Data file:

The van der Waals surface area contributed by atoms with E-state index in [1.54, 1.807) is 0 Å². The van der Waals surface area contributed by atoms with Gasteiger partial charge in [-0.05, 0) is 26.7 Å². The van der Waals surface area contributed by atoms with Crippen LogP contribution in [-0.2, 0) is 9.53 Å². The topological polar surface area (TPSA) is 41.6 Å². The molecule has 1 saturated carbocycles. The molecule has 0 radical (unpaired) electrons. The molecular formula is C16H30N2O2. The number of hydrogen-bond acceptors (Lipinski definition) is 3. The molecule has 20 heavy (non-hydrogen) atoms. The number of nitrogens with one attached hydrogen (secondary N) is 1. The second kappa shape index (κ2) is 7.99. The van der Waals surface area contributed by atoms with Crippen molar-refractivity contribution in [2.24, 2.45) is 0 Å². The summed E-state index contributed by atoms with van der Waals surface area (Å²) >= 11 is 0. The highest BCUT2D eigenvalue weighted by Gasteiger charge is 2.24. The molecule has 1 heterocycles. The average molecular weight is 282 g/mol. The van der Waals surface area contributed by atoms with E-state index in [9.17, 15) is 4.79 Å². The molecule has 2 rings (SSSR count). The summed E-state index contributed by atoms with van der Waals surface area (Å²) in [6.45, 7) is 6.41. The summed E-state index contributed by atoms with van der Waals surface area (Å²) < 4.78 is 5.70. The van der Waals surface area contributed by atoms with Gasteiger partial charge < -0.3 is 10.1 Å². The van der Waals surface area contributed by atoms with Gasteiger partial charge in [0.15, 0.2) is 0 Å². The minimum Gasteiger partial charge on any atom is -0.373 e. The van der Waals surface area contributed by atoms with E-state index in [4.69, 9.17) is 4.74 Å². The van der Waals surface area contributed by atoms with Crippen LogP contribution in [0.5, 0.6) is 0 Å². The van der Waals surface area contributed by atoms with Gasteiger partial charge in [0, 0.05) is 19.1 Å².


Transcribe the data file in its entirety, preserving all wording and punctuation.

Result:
The van der Waals surface area contributed by atoms with E-state index in [1.54, 1.807) is 0 Å². The van der Waals surface area contributed by atoms with Gasteiger partial charge in [-0.05, 0) is 26.7 Å². The van der Waals surface area contributed by atoms with Crippen LogP contribution in [-0.2, 0) is 9.53 Å². The topological polar surface area (TPSA) is 41.6 Å². The molecule has 1 saturated carbocycles. The molecule has 0 radical (unpaired) electrons. The molecular formula is C16H30N2O2. The number of hydrogen-bond acceptors (Lipinski definition) is 3. The molecule has 20 heavy (non-hydrogen) atoms. The number of nitrogens with one attached hydrogen (secondary N) is 1. The second kappa shape index (κ2) is 7.99. The van der Waals surface area contributed by atoms with Crippen molar-refractivity contribution in [2.24, 2.45) is 0 Å². The summed E-state index contributed by atoms with van der Waals surface area (Å²) >= 11 is 0. The highest BCUT2D eigenvalue weighted by Gasteiger charge is 2.24. The molecule has 1 heterocycles. The average molecular weight is 282 g/mol. The van der Waals surface area contributed by atoms with E-state index in [9.17, 15) is 4.79 Å². The molecule has 2 rings (SSSR count). The summed E-state index contributed by atoms with van der Waals surface area (Å²) in [6.45, 7) is 6.41. The summed E-state index contributed by atoms with van der Waals surface area (Å²) < 4.78 is 5.70. The van der Waals surface area contributed by atoms with Gasteiger partial charge < -0.3 is 10.1 Å². The van der Waals surface area contributed by atoms with Gasteiger partial charge in [0.15, 0.2) is 0 Å². The minimum Gasteiger partial charge on any atom is -0.373 e. The van der Waals surface area contributed by atoms with E-state index in [4.69, 9.17) is 4.74 Å². The van der Waals surface area contributed by atoms with Crippen LogP contribution in [0.5, 0.6) is 0 Å². The van der Waals surface area contributed by atoms with Gasteiger partial charge in [0, 0.05) is 19.1 Å².